New legislation authorizes program that promotes water-efficient products.
The International Code Council (ICC) supports the Water Efficiency Improvement Act of 2017 introduced today by New Mexico Senator Tom Udall and Ohio Senator Rob Portman. This bipartisan legislation authorizes the U.S. Environmental Protection Agency’s (EPA’s) WaterSense program, a voluntary public-private partnership that offers a simple way for consumers to identify water-efficient products.
WaterSense products, such as certain types of toilets, showerheads, lavatory faucets, urinals and irrigation controllers, use 20 percent less water than standard plumbing products. These products are independently certified by a third-party certification laboratory to ensure they meet WaterSense specifications. Since its creation in 2006, WaterSense has conserved more than 2.1 trillion gallons of water and saved American families $46.3 billion in water and energy bills, according to the EPA.
“In concert with our members, partners and others, the Code Council has actively engaged with Congressional leaders to support the authorization of this important program,” said ICC Chief Executive Officer Dominic Sims, CBO. “WaterSense is a great example of how government and industry can come together to support water conservation efforts.”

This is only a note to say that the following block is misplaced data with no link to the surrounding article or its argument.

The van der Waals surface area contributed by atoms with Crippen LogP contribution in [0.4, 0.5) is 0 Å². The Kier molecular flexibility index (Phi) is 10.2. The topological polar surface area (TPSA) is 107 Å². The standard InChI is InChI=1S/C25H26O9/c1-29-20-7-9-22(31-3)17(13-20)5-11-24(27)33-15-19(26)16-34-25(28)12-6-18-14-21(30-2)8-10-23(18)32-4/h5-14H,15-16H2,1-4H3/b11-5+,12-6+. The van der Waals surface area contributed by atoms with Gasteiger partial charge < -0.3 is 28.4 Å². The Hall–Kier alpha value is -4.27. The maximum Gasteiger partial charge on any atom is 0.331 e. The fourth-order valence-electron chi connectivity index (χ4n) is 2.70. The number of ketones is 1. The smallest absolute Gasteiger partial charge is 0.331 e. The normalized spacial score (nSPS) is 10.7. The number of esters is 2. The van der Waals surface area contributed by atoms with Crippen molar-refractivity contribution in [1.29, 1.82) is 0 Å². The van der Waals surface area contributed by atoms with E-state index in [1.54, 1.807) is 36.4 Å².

The Code Council develops the International Plumbing Code and the International Residential Code, the preeminent model codes used in the U.S. and many other countries, which provide regulations for plumbing facilities in buildings and homes. In addition, ICC Evaluation Service, a member of ICC’s Family of Companies, is a licensed provider of WaterSense certifications and works with plumbing manufacturers to evaluate their company’s WaterSense products.
For the Plumbing Industry Leadership Coalition letter to Senators Udall and Portman, cosigned by ICC, click here.
About the International Code Council
The International Code Council is a member-focused association. It is dedicated to developing model codes and standards used in the design, build and compliance process to construct safe, sustainable, affordable and resilient structures. Most U.S. communities and many global markets choose the International Codes.